Understanding how to use philanthropic resources to address the refugee crisis was the focus of this discussion on the current global situation and the mounting humanitarian assistance challenges.
Hosted by the Center for Disaster Philanthropy (CDP) with generous support from the UPS Foundation, the webinar was moderated by CDP Vice President Regine Webster with opening remarks from Alice Turner, UPS Humanitarian Relief and Resilience Program Supervisor. The expert panel included Ed Cain, Vice President of Grant Programs, The Conrad N. Hilton Foundation, Áine Fay, President, Concern Worldwide U.S., and Julien Schopp, Director of Humanitarian Practices, InterAction.
Listen to the webinar recording and review the summary below to learn more about funding opportunities.
The global refugee crisis continues to break records. Over 65 million people—more than half are children—are forcibly displaced around the world. In addition to the Syrian crisis, there are grave humanitarian situations in South Sudan, Uganda, Kenya, Somali, Afghanistan, Pakistan, Myanmar, Burma, and northeast Nigeria. An unprecedented 34,000 people, or roughly 24 people a minute, abandon their homes every day. No one willingly leaves their home without their possessions unless dire, life-threatening circumstances have driven them to flee.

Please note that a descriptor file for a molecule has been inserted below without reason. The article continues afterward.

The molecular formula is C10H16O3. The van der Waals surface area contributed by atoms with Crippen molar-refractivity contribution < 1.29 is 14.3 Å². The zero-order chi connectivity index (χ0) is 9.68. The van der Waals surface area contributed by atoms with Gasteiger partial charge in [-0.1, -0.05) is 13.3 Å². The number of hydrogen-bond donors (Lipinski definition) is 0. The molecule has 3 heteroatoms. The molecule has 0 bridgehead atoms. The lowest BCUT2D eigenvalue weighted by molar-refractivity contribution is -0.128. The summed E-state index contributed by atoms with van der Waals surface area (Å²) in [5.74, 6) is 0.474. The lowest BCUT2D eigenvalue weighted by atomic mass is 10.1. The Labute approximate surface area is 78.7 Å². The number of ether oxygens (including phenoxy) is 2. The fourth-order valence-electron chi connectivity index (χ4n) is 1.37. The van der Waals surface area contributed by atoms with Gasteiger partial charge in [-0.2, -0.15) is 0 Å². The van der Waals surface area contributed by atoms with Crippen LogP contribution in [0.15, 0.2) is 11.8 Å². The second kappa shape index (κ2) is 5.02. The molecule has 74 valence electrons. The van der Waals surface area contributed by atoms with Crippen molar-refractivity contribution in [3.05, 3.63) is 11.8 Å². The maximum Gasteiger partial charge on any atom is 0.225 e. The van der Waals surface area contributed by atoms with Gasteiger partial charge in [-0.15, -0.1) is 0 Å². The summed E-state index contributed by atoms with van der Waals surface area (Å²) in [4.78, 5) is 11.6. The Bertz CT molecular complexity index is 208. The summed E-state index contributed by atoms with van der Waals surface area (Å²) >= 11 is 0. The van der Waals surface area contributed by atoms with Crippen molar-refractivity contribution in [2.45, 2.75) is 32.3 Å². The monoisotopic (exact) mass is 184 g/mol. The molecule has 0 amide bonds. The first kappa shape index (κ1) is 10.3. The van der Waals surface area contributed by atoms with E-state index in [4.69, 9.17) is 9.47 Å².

Understanding how to use philanthropic resources to address the crisis is incredibly challenging. Though the complex, on-going situation is constantly changing, what is clear is that the humanitarian assistance needs are mounting rapidly. This is no longer a refugee crisis; it is an empathy crisis that prevents us from relating to people fleeing conflict.
The discussion provided funders next steps by answering the following two questions:
1. What are guiding principles for funding in areas of conflict?
In general, funders need to consider who they fund, how they fund, and what strategies and lessons they can duplicate and share with other funders. Some best practices include:
- Collaborate with other funders, corporations, government agencies, and community associations.
- Do on-the-ground assessments of needs and the responding organizations.
- Fund beyond relief to address the highly neglected area of long-term recovery.
- Invest locally by supporting vetted, community organizations.
- Align your values and priorities with your funding approach.
- Create information channels and accountability tools to demonstrate and share impact.
2. What are the small, medium, and big ways funders can help refugees?
Beyond the immediate needs—shelter, food, water, and medical aid—there are endless opportunities to invest in recovery, rebuilding, and long-term efforts.
- Contact NGOs working on the ground for a range of funding opportunities.
- Support discussions and/or surveys that involve impacted communities in outlining their specific needs.
- Fund advocacy efforts that reframe the refugee crisis as one of opportunities not threats.
- Consider long-term investments in education, jobs, life skills, sustainable energy sources, and restoring hope and dignity to refugees.
- Partner with corporations for innovative solutions around technology.
- Invest in sustainable development goals.
The global humanitarian crisis presents limitless possibilities for creative action and the Center for Disaster Philanthropy is prepared to help you take the first step. To learn more about how you can be part of the solution, please schedule a one-on-one consultation by contacting: